Leah Fritz enjoys contrasting – but equally life-embracing – collections from two Amsterdam-based poets


wolf gardnerThe Wolf Inside,  Donald Gardner, Hearing Eyeyugoslav requiem
 978-1905082711,  56 pp.  £8.00.


Yugoslav Requiem, Arnold Jansen op de Haar
translated by Paul Vincent, Holland Park Press
ISBN: 978-1907320019, 51 pp. with notes; £8.99


I wish I could find a less trite expression than ‘chalk and cheese’ to describe two poets so opposite as Arnold Jansen op de Haar and Donald Gardner, but I can’t. What they have in common as people is that both of them live and work in Amsterdam and they are friends. Donald is British, while Arnold is Dutch; both are bi-lingual. Nevertheless, Arnold has chosen to have his poetry, originally composed in his native language, translated into English by Paul Vincent. The translation is elegant, and it is the English version alone which is presented in the collection, Yugoslav Requiem.

Donald Gardner’s poetry has appeared in numerous magazines here and has been especially admired by Ambit, whose pages it has often frequented. It is easy to see why. His poetry is life-loving, sophisticated and deliciously playful. He sees through life’s bad bits, its awkward moments and terrible truths, but life’s preciousness underlies every stanza in The Wolf Inside. He can’t get enough of it; wants it to last forever; wishes it didn’t hurt, now and then, so much.

In Yugoslav Requiem, Arnold Jansen op de Haar is no less passionate about life, although he has experienced a more troubled world. In 1994, as a commanding officer of a United Nations unit, he was stationed in Srebenica just before its fall.  In this autobiographical book he traces his development into a man through the extremities of war.

In the first poem. ‘Retrospective’, he describes two images that others have had of him.

books in the living room
look such a mess


writing my boy
will never earn you a crust

the screaming falls
like cigar ash
from their gutted eyes

it’s not who I was
but who they think
I am

This is familiar criticism of an adolescent. The difference here is that the poet is comparing his parents’ image of him with that held by other soldiers in Srebenica when he was in full combat regalia: ‘It’s not who I am/ but who they are’.  Both these images are false, he discerns.

His rhythms are contagious: they made me want to divide my own sentences here in tune with them. He uses no punctuation except (rarely) a dash, parentheses or italics, trusting the arrangement of his lines to carry the sense, and so it does. His work conveys his meanings ‘slant’, so that it is difficult to tell, in a sequence titled ‘Flowers’, whether it is a poem to an absent mother or to a lover:

I glide along
with nerves
of kite line
beside you
in the gently

And suddenly in ‘Timeless’ he is in Yugoslavia. The rest of this short collection is devoted to the war, the people who waged it or were caught up in it, the awfulness of it, how it felt to be involved. It is poetry, not prose, and therefore it goes obliquely through any mind-set into that peculiar place where poetry is at home. In the end, in ‘Combat Boots’, he reflects:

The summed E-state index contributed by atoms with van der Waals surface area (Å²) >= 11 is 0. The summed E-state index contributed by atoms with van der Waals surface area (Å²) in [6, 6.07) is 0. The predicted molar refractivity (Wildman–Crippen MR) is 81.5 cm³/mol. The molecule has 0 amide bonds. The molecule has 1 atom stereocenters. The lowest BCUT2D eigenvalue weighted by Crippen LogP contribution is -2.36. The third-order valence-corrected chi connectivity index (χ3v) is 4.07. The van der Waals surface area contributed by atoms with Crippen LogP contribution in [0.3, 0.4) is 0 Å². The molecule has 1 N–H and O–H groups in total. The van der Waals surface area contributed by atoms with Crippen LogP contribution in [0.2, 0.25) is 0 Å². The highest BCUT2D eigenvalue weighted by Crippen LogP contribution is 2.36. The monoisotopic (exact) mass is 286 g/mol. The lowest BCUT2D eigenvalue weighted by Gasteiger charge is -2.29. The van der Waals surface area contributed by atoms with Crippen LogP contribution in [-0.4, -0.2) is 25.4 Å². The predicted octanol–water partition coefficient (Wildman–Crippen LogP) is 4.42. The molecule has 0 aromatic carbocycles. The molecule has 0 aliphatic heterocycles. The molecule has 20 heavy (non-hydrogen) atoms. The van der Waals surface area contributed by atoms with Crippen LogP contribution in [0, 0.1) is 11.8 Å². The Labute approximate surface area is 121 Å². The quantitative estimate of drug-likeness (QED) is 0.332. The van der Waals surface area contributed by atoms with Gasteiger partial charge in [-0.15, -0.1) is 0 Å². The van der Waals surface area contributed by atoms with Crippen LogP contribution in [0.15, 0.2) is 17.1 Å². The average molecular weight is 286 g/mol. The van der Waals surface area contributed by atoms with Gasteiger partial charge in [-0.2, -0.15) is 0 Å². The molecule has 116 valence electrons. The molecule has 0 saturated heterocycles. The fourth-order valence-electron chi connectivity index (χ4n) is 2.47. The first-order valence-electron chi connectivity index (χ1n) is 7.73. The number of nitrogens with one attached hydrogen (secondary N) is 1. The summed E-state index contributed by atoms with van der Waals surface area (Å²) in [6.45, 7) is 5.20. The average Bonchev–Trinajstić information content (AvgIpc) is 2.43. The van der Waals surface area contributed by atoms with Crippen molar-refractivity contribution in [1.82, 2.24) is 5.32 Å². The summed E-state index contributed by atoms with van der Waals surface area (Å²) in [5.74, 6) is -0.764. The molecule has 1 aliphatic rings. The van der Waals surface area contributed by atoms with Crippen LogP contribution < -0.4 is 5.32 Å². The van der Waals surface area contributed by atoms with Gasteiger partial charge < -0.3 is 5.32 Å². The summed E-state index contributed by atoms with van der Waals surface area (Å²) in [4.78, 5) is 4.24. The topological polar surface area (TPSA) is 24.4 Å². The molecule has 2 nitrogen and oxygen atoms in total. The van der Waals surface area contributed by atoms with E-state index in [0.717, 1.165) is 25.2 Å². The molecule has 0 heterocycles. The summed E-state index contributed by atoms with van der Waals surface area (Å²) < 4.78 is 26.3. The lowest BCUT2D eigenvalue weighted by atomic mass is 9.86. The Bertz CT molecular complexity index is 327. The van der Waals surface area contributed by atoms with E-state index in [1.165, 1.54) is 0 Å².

I’m at work in a flat on an oeuvre
because there was once a war
because that other war
– my father’s –
was present in me
sometimes I see silent images
of peace
as if peace itself
is gasping for breath

A biographical note at the end of the book reveals that, indeed, a year later he left the Dutch Grenadier Guards to become a full time writer. He works as a columnist in Amsterdam where he has produced two novels as well as poetry.

Yugoslave Requiem is an important book. It is good that the translation is now available here. Perhaps in time his other work will be, also.

Donald Gardner’s The Wolf Inside is sheer exuberance, a jaunt from beginning to end.  In ‘Reading the Poet as his Poetry’, Gardner does just that and finds a bland, quite ordinary person:

his poetry was marvellous
passed him

like an Aston Martin
on the motorway

leaving him standing

no apparent connection

Gardner, too, uses no punctuation where he can avoid it; where he can’t, as little as possible. His aim, in which he succeeds admirably, is clarity and the pungent image. In ‘Angela will see to my Correspondence’:

When I’m dead
Angela will see to my outstanding correspondence
that seemed so urgent when alive.

See me in my coffin
with a cheerful grin,
flashing my teeth
before the final curtain.

Like a kid who doesn’t want to go to school, the poet seems anxious to avoid his ‘day job’.  But not all the poems are so light, although his touch invariably is. His love poems are warm, happy, loving. And he notices things outside himself:

(A couple go past,
a woman with headdress
and her husband scolding her.
The ducks make their escape; she
goes off and sits on a bench, head bowed.)

.                                                         – from ‘In the Alder Thicket’.

And in ‘Under the Weather’:

On this evening on Battersea Bridge
the gentlest emotion
is a wistful sadness

but the kiss you plant on my cheek
is light as a butterfly
riding on a blade,

readying itself for take-off.
Maybe it doesn’t change anything
but all attempts are welcome.

Donald Gardner’s work is light but not trivial; clear but technically subtle and eloquent. His poetry captures his images in few words: sharply, precisely.


Since her arrival on these shores in 1985, New York born writer, Leah Fritz, has had four collections of her poems published in Britain. Her latest volume, Whatever Sends the Music into Time: New and Selected Poems, was published by Salmon in 2012.